US President-elect Donald Trump is promising to reveal more information about Russia's hacking of the Democratic Party during last year's election.
Mr Trump, who takes office as US President on 20 January, is to have briefings with intelligence agencies this week after he returns to New York on Sunday.
On Saturday, he expressed continued skepticism over whether Russia was responsible for computer hacks of Democratic Party officials.
"I think it's unfair if we don't know. It could be somebody else. I also know things that other people don't know so we cannot be sure," Mr Trump said.
Washington correspondent Simon Marks told Summer Report it was difficult to know what was behind Mr Trump's skepticism, other than his continued public support of Russian President Vladimir Putin.
"Whether we ever get to hear this so-called revelation that Donald Trump is promising, I think is also very open to question," Marks said.
Mr Trump said he would publicly release his information on the hacking on Tuesday or Wednesday this week but did not elaborate on what that information might be.
"What Donald Trump may know about the hacking of the Democratic Party's computer servers is open to speculation," Marks said.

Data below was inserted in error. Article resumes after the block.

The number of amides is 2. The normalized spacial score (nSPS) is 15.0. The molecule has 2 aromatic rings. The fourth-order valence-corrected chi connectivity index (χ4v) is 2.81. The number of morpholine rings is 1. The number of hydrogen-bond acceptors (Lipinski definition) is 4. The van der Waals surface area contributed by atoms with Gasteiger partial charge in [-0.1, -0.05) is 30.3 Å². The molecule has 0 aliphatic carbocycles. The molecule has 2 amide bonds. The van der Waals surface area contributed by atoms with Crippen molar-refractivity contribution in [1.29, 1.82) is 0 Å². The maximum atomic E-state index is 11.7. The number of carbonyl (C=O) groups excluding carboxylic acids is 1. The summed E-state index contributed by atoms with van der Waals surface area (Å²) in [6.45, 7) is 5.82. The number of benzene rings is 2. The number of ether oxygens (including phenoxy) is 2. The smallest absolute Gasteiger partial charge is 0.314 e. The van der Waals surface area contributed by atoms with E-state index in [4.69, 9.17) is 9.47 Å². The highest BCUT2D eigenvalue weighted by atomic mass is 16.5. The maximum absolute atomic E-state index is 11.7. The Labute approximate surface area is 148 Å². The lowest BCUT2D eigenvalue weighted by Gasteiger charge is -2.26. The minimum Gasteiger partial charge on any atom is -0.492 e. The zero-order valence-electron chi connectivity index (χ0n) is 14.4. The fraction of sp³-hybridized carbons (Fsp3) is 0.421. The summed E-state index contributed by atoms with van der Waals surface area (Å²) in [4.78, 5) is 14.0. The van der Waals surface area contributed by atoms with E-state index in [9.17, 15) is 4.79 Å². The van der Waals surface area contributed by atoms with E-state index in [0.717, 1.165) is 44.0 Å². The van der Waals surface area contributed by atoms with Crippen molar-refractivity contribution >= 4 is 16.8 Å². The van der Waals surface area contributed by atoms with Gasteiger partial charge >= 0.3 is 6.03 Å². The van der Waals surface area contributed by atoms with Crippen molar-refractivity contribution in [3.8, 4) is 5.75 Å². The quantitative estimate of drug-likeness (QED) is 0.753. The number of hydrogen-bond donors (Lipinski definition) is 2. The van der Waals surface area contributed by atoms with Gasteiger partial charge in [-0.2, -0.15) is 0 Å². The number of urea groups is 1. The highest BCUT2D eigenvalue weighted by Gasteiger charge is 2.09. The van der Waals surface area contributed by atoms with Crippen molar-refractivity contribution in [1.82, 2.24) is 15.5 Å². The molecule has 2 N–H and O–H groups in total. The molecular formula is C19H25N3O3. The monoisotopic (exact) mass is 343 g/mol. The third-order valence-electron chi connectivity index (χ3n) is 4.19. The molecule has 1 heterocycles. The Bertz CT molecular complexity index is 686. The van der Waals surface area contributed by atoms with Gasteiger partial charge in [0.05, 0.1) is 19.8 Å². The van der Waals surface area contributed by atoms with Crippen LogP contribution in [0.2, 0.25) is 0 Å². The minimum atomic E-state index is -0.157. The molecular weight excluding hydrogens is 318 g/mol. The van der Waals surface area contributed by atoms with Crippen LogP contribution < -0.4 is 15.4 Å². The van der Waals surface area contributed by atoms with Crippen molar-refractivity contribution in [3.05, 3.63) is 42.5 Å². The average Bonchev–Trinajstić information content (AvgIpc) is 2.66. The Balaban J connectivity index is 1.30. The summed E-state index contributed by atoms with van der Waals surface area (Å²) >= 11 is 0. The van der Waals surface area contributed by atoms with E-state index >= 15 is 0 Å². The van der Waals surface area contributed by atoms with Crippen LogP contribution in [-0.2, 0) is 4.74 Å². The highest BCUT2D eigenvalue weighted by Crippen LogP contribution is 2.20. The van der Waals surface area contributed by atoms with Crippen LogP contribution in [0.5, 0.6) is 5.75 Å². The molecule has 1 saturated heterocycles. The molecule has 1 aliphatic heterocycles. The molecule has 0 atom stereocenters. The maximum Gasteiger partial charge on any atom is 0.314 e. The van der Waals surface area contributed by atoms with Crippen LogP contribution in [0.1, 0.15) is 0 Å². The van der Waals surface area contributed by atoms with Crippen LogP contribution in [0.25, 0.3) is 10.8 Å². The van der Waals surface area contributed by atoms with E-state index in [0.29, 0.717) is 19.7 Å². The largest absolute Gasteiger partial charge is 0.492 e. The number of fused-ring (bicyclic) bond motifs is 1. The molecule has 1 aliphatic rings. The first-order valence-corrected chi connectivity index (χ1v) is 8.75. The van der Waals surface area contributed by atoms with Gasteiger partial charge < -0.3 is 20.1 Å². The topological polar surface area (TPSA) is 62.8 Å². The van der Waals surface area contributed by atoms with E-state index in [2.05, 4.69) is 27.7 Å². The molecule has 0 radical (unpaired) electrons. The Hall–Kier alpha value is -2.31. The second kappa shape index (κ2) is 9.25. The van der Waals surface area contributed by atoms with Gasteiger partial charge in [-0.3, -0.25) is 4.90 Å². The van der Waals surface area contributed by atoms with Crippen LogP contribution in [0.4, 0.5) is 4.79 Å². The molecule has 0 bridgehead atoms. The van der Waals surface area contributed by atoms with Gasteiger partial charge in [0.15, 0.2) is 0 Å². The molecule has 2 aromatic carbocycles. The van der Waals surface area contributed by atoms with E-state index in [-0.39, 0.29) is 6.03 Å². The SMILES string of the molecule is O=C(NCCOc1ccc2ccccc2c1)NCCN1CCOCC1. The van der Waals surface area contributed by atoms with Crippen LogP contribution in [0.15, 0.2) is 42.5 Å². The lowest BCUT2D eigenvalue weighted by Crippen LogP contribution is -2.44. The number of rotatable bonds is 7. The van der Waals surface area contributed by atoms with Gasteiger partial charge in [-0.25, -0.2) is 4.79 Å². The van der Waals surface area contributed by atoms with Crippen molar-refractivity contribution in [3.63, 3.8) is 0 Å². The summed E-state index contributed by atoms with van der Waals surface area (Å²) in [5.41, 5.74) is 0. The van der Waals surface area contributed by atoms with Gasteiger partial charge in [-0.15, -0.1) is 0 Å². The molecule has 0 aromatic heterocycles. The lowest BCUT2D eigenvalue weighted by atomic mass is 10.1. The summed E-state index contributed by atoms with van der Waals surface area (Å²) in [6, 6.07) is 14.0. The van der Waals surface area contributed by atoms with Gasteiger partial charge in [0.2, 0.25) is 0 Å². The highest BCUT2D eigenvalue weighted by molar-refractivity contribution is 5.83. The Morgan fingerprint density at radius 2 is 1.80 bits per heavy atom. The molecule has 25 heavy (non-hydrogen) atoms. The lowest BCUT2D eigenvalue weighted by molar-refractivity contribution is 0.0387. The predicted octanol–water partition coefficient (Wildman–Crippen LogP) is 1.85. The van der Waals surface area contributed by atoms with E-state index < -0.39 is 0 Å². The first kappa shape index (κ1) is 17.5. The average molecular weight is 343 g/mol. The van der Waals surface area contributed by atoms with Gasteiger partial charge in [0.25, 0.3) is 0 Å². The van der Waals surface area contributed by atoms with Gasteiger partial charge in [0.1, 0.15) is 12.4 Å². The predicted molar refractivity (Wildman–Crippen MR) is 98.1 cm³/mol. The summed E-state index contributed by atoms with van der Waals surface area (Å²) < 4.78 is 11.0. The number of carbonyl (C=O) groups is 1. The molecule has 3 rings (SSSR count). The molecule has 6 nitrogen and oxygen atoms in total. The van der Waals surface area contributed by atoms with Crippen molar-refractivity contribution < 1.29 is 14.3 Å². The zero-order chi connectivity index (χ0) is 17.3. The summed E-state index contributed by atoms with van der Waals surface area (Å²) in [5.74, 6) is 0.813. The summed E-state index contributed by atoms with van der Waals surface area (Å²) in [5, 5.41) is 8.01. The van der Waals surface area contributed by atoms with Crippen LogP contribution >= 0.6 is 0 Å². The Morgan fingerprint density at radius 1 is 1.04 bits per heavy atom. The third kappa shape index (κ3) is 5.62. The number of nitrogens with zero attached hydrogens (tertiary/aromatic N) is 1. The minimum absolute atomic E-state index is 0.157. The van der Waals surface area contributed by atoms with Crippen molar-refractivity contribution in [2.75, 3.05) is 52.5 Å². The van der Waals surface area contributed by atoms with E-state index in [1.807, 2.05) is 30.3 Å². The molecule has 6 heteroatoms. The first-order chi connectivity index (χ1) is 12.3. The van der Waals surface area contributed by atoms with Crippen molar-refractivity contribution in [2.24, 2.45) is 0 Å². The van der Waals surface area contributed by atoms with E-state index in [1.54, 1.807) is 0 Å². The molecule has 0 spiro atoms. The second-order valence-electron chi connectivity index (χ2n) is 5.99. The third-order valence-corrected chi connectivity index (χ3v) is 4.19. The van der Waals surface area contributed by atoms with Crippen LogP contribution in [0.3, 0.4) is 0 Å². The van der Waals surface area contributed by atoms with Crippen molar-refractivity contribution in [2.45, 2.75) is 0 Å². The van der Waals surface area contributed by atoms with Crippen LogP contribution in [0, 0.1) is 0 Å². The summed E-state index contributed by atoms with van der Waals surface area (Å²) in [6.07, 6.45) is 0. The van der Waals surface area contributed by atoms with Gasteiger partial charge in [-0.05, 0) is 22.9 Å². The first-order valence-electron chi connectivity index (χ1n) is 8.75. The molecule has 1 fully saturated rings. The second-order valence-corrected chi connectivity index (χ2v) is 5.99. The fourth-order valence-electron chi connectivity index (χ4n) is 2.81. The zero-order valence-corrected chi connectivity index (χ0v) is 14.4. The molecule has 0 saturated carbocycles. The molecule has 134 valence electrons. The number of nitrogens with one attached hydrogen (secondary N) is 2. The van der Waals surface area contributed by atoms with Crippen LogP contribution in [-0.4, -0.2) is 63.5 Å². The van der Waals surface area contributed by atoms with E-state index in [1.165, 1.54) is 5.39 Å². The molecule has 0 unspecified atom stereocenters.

"And how he may have any information is also open to speculation given that he has consistently raised questions about whether Russia was behind the hacking attacks.
"He has argued that it could have been another foreign government. He also likes to say that it could be someone weighing 400 pounds sitting in a New Jersey bedroom."
Mr Trump's information would have to be fairly definitive, given that seventeen branches of the government involved in intelligence gathering had told President Obama that they believed Russia was behind it, Mr Marks said.
"Donald Trump's response to that is, 'Well, these are the same intelligence organisations that claimed that Saddam Hussein had weapons of mass destruction in Iraq. They were wrong about that, how do they know that they're right about this?'"